since your name is Rain
when you become a woman
let your grief be rain-grief
tears so inclusive
they fall for us all

 

This works well on the literal as well as metaphoric levels. It is, as with so many of these poems, full  of sadness and wonder and love.  Once again, tanka origins come to mind.

 

at platform’s end
beyond the benches
and the lamplight
shadows on a blanket
the ancient ones

 

Here is the universal moment, here is the mundane transcended, again the play of shadow and light. The ancient ones … timeless, wordless, alive. This is the mystery of all mysteries.

 

sparrow song
now playing daily everywhere
though we may not hear it
a bright two-penny opera
ignoring human drama

 

Ah, the bright two-penny opera, ignoring human drama. One senses some otherness, just beyond the veil. Nature is at the center and we, like the drowning gnat, are at the center, and yet we seem to be apart. Again, we may not hear. Is this the ultimate point of sadness, of grief? Is this the Buddha’s First Noble Truth?

 

ring my heart with grime
revered Musi, fog my skull
with chemical perfume
bear me back to the river
marking my boyhood home

 

In this poem, which comes late in the collection, the biographical element coalesces. The fog, internalized, has returned, and the whole point takes on the flavor of timelessness a la Proust: a true moment of revelation, personal, spiritual, or other.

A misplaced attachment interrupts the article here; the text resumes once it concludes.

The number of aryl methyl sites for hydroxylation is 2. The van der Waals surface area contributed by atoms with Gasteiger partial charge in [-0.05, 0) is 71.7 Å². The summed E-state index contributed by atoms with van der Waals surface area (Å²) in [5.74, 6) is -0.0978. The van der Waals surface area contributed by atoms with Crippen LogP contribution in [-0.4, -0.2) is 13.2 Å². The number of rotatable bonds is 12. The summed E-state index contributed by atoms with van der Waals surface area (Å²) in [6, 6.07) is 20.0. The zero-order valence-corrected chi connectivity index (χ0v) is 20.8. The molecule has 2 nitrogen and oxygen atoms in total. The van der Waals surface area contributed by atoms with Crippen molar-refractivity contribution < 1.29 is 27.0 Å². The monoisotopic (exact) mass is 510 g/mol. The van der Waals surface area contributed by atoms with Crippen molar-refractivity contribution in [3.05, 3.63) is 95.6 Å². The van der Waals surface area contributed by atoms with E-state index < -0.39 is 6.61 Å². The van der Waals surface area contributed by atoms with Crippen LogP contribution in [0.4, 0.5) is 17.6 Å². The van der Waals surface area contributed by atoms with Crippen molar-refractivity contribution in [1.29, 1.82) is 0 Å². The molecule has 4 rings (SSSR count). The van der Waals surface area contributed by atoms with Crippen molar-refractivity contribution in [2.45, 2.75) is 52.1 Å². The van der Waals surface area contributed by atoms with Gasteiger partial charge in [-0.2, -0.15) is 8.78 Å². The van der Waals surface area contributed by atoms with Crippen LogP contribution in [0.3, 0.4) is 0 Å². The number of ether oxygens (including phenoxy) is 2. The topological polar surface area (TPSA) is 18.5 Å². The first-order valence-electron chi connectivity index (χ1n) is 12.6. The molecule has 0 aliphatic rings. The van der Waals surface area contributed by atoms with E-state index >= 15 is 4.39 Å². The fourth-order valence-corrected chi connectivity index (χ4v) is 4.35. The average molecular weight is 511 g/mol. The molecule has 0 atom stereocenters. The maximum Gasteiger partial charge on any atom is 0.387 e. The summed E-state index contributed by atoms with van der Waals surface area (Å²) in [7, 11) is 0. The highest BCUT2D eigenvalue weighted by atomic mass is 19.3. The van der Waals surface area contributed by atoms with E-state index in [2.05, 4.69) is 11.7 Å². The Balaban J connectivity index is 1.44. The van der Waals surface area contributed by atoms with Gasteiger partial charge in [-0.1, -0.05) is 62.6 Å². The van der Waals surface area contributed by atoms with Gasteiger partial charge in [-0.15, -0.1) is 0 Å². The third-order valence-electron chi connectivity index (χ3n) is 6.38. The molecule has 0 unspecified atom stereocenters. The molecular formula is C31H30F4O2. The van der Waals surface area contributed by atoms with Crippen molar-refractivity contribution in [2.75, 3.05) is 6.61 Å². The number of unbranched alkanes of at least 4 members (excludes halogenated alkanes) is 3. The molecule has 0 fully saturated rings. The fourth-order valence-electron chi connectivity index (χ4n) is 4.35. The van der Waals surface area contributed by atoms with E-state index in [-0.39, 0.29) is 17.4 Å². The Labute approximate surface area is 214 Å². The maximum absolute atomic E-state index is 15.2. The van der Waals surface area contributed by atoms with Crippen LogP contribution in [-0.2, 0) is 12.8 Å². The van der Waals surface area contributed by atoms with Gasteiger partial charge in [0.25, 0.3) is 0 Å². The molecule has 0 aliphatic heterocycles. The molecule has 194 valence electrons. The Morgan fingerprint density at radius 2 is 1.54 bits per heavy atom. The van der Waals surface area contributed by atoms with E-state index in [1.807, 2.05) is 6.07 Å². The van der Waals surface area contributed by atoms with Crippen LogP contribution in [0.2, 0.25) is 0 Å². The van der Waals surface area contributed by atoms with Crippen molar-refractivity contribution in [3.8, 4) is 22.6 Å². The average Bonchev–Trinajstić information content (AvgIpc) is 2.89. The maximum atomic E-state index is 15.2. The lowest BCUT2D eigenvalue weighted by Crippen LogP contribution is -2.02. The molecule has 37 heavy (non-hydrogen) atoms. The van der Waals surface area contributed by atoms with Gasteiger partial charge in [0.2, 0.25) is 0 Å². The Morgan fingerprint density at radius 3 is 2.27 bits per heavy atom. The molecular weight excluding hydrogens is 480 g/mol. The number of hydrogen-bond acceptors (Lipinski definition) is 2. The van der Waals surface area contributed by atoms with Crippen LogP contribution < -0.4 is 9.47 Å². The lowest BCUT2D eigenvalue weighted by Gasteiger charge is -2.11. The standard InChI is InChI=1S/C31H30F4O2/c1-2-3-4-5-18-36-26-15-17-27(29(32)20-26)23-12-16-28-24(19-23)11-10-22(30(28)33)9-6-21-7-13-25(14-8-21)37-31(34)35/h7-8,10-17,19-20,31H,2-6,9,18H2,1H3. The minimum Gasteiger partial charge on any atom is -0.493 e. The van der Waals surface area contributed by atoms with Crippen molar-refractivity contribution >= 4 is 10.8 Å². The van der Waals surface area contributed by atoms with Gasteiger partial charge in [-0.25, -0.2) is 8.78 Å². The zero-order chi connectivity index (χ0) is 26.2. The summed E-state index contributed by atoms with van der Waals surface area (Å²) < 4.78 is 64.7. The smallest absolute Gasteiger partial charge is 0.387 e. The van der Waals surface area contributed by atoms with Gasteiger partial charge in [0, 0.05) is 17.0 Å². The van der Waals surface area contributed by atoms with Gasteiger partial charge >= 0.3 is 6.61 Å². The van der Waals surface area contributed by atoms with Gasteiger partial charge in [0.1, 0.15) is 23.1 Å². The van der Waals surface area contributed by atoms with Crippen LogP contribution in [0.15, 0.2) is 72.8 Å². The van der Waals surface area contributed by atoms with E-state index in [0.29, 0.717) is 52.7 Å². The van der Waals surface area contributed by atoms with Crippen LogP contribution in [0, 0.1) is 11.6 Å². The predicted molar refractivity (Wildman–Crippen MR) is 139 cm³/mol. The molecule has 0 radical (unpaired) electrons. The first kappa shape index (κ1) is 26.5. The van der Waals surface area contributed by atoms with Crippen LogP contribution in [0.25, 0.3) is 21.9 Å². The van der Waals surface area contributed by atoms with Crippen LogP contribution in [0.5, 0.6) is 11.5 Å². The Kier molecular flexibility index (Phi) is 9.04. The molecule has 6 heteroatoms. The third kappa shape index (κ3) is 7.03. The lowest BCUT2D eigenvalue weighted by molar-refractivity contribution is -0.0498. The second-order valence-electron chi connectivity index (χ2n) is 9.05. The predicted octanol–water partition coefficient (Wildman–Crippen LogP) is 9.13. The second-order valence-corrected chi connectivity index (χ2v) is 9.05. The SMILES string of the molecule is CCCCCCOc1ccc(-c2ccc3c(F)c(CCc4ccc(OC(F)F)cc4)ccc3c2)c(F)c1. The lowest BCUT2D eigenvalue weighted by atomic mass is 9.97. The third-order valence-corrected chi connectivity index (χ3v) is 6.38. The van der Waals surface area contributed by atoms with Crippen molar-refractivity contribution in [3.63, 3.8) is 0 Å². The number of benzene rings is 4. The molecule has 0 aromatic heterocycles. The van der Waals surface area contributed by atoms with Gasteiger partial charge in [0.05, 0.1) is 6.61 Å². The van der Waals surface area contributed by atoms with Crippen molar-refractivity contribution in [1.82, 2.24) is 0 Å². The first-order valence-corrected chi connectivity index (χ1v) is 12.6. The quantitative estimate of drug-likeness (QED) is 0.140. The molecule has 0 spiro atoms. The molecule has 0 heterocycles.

Does the overall concept work? Does Home To Ballygrunge actually come together as a collection of lyric-infused narrative tanka? In the end, finally, does it matter? 

These are questions I feel must be left up to each individual reader. Yet, still, I, the reader, the reviewer, will have my say. Somewhere between the second and third reading I found myself falling under a spell, one perhaps analogous to the spell recounted by the poet. 

Even more importantly, whether one feels the overall scheme works or no, there are some gorgeous individual poems, as noted above, that moved me at first reading and will last with me for quite some time.

Perhaps, who knows, for a lifetime.

Don Wentworth is the editor for over two decades of the poetry magazine Lilliput Review, which has an exclusive focus on the short poem. His own poetry has appeared in publications as diverse as Modern Haiku, Rolling Stone, bottle rockets and bear creek haiku. His first full-length collection of poems, Past All Traps, was published by Six Gallery Press in 2011.